A new era

Introducing the LC-20AP preparative HPLC pump

Figure 1: LC-20AP preparative HPLC pump

The LC-20AP preparative HPLC pump, available with immediate effect, is a follow-up model to the successful LC-8A. In the development of the LC-20AP, careful attention was paid to the requirements of modern preparative HPLC pumps. In addition to the key features explained in greater detail below, energy consumption has been reduced by 40 % due to the newly designed power supply and new motor control electronics.

The flow rate range of the pump extends from the analytical to the preparative scale. The high resolution and excellent reproducibility allow ‘scale-up’ from the analytical to the preparative application range using the same system – which is why we are talking of a new era in preparative HPLC pumps.

Figure 2: Chromatogram overlay

Based on the construction and the well thought-out selection of materials, it is possible to operate the LC-20AP at a maximum backpressure of 42 MPa with a flow rate of up to 100 mL/min (35 MPa at 150 mL/min).

Excellent precision

For preparative HPLC pumps, high flow rate precision is extremely important in order to carry out fractionations reliably based on time windows. Even without solvent degassing, the LC-20AP is capable of providing excellent reproducibilities.

The following example shows the repetitive run of six injections under analytical conditions, a real challenge for preparative HPLC pumps.

Table 1: Results of the test shown in figure 1 (repetition of six injections under analytical conditions)

The results show a retention time reproducibility of less than 0.2 % RSD (relative standard deviation) for each component. Such a result cannot be obtained with conventional preparative HPLC pumps.

Analytical conditions

Column: Shim-Pack VP-ODS 4.6 mm i.d. x 250 mm L, 5 μm
Mobile phase: 0.05% formic acid / methanol = 3 / 7 (v/v)
Flowrate: 1.0 mL/min
Temperature: 40 °C
Detection: Absorption 260 nm
Injection volume: 10 μl

Analytical and preparative separations on just one system

The high system precision enables carrying out analytical runs as well as ‘preparative scaleup’ at the highest precision attainable. The specification for flow precision (0.1 % RSD or 0.02 min SD) is usually only achieved using analytical HPLC pumps.

The following example shows the comparison of an analytical separation with a preparative separation using paired columns (same packing material but different column dimensions for analytical and preparative column). The volume ratio between preparative and analytical column is approximately 19.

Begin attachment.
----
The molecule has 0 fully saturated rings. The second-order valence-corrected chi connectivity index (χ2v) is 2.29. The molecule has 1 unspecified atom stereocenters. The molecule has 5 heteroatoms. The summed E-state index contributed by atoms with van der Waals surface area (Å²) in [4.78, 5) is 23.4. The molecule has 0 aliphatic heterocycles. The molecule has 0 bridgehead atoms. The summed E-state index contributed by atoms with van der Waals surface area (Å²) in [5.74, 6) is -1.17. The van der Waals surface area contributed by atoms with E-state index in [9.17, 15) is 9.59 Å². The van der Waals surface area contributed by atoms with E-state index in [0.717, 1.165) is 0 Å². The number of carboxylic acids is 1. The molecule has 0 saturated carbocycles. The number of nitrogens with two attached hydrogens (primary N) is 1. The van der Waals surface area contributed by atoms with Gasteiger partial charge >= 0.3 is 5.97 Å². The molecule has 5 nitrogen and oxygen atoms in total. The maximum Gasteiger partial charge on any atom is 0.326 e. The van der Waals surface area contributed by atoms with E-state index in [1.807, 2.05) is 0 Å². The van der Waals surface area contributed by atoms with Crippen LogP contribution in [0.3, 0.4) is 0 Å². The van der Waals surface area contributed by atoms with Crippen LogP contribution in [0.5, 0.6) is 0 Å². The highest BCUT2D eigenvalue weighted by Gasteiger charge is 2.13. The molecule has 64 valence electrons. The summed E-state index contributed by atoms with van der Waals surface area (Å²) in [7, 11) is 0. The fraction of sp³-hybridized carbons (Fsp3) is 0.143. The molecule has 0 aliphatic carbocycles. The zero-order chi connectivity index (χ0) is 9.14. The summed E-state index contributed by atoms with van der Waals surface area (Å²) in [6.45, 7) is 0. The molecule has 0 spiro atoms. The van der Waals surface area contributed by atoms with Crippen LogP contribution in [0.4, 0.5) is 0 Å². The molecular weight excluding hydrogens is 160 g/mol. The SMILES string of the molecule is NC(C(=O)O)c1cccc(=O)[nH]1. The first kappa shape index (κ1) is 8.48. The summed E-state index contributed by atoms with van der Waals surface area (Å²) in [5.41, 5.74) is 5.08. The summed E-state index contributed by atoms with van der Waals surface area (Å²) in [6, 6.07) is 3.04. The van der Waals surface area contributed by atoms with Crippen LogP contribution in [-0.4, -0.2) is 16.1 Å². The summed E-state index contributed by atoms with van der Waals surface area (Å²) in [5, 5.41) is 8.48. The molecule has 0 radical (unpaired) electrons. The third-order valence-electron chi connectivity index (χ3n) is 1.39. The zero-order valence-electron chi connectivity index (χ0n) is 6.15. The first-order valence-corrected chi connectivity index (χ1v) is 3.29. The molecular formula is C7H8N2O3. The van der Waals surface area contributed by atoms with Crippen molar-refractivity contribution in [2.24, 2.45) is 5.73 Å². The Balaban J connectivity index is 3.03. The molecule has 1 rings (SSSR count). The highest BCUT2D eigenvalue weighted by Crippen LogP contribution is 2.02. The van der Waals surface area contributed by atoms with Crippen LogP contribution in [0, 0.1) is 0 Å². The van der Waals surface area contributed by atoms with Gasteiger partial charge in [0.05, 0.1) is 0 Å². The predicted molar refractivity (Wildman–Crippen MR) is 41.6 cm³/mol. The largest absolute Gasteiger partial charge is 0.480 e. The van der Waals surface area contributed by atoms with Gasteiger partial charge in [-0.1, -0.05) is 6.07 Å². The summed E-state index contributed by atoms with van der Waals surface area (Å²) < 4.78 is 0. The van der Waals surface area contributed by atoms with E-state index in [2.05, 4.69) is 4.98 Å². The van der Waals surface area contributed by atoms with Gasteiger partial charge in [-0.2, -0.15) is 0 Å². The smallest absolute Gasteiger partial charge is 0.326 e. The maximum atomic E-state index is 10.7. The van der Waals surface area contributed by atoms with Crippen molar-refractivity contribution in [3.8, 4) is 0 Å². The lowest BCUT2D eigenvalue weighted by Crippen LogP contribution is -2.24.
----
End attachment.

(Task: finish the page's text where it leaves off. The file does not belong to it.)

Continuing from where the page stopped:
Figure 3: Comparison of analytical separation and preparative separation

Using this ratio as ‘scale-up factor’ for an analytical separation at a flow rate of 0.8 mL/min results in a preparative flow rate of 15 mL/min. As the chromatogram comparison shows, both chromatograms are virtually identical. This enables highly reliable ‘scaleup’ as well as parameter adjustment for fractionation. Now it is no longer necessary to sacrifice costly materials for the optimization of preparative methods.

Figure 5: Example of a preparative/analytical system with high-pressure switching valve

Analytical conditions

Columns: Shim-Pack PREPODS( H) Kit
Analytical column: 4.6 mm i.d. x 250 mm L, 5 μm
Preparative column: 20 mm i.d. x 250 mm L, 5 μm
Mobile phase: 0.1 % formic acid / methanol = 1/9 (v/v)
Flow rate: A) 0.8 mL/min, B) 15 mL/min
Detection: Absorption 254 nm


Figure 4: Solvent selection valve

The LC-20AP is the ‘number one choice’ in terms of operating costs and reliability, as the wear and tear of consumables is greatly minimized by the choice of materials and design. In the LC-20AP completely new pistons, piston seals and valves have been used. Based on their minimal contact surface, the newly designed valves will not jam even when contaminated, and therefore enable reliable solvent delivery.

Flexibility and extensibility

Combining with the prominence HPLC modules provides a virtually unlimited system flexibility meeting every requirement in preparative liquid chromatography. The following examples illustrate some of the many possibilities:

Solvent delivery and solvent selection:
Each pump can be equipped with multiple solvent selection valves (FC-230AL), allowing the selection of mobile phases as well as rinsing solvents. The pumps enable the implementation of binary and ternary high-pressure gradients.
High-pressure switching valve:
The system can be equipped with up to six high-pressure switching valves for different purposes (e.g. sample purification using a trapping column). The following example shows a preparative/analytical system, where a high-pressure switching valve is used to switch as required between the combinations of ‘analytical mixer/analytical column’ and ‘preparative mixer/preparative column.’
Various injection modes (injectors, valve injections):
Shimadzu offers various autosamplers as well as manual injectors. Almost all analytical injectors can be scaled up for use in the preparative application range by installing larger sample loops. Additionally, the preparative SIL-10AP autosampler is available, enabling injection volumes of up to 5 mL. For the large-scale range, another possibility is to inject the sample via switching valves.
The FRC-10A fraction collector:
In combination with the FRC-10A, a fully automated preparative HPLC system can be configured. Fractionation can be carried out according to various criteria, e.g. ‘baselineslope’ and/or ‘signal level’, as well as fixed time windows or a combination thereof.

Figure 6: Example: Section of a fractionation report

Information such as fractionation markers and fractionation vials is part of the data file and is available for viewing during post-processing or in the form of a report. According to user requirements, different storage vessels as well as ‘user racks’ and a ‘large-scale kit’ can be used for collection in bottles.